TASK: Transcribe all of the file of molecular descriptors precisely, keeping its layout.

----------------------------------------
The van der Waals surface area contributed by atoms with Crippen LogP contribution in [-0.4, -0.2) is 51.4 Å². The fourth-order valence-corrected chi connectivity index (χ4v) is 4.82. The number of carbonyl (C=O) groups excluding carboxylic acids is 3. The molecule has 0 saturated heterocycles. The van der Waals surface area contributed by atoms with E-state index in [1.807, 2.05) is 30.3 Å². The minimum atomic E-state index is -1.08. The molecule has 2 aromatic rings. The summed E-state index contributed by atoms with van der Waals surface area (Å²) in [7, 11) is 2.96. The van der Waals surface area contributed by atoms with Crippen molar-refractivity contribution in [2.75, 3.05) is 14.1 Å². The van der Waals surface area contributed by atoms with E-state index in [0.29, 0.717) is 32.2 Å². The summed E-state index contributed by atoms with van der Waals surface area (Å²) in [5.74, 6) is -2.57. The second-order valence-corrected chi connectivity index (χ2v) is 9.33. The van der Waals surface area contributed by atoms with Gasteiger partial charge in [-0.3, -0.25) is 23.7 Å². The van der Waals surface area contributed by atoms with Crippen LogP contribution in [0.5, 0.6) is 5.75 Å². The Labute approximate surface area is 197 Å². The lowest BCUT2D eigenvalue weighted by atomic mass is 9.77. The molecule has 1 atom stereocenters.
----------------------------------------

The van der Waals surface area contributed by atoms with Crippen LogP contribution in [-0.4, -0.2) is 51.4 Å². The fourth-order valence-corrected chi connectivity index (χ4v) is 4.82. The number of carbonyl (C=O) groups excluding carboxylic acids is 3. The molecule has 0 saturated heterocycles. The van der Waals surface area contributed by atoms with E-state index in [1.807, 2.05) is 30.3 Å². The minimum atomic E-state index is -1.08. The molecule has 2 aromatic rings. The summed E-state index contributed by atoms with van der Waals surface area (Å²) in [7, 11) is 2.96. The van der Waals surface area contributed by atoms with Crippen molar-refractivity contribution in [2.75, 3.05) is 14.1 Å². The van der Waals surface area contributed by atoms with E-state index in [0.29, 0.717) is 32.2 Å². The summed E-state index contributed by atoms with van der Waals surface area (Å²) in [5.74, 6) is -2.57. The second-order valence-corrected chi connectivity index (χ2v) is 9.33. The van der Waals surface area contributed by atoms with Gasteiger partial charge in [-0.3, -0.25) is 23.7 Å². The van der Waals surface area contributed by atoms with Crippen LogP contribution in [0.5, 0.6) is 5.75 Å². The Labute approximate surface area is 197 Å². The lowest BCUT2D eigenvalue weighted by atomic mass is 9.77. The molecule has 1 atom stereocenters.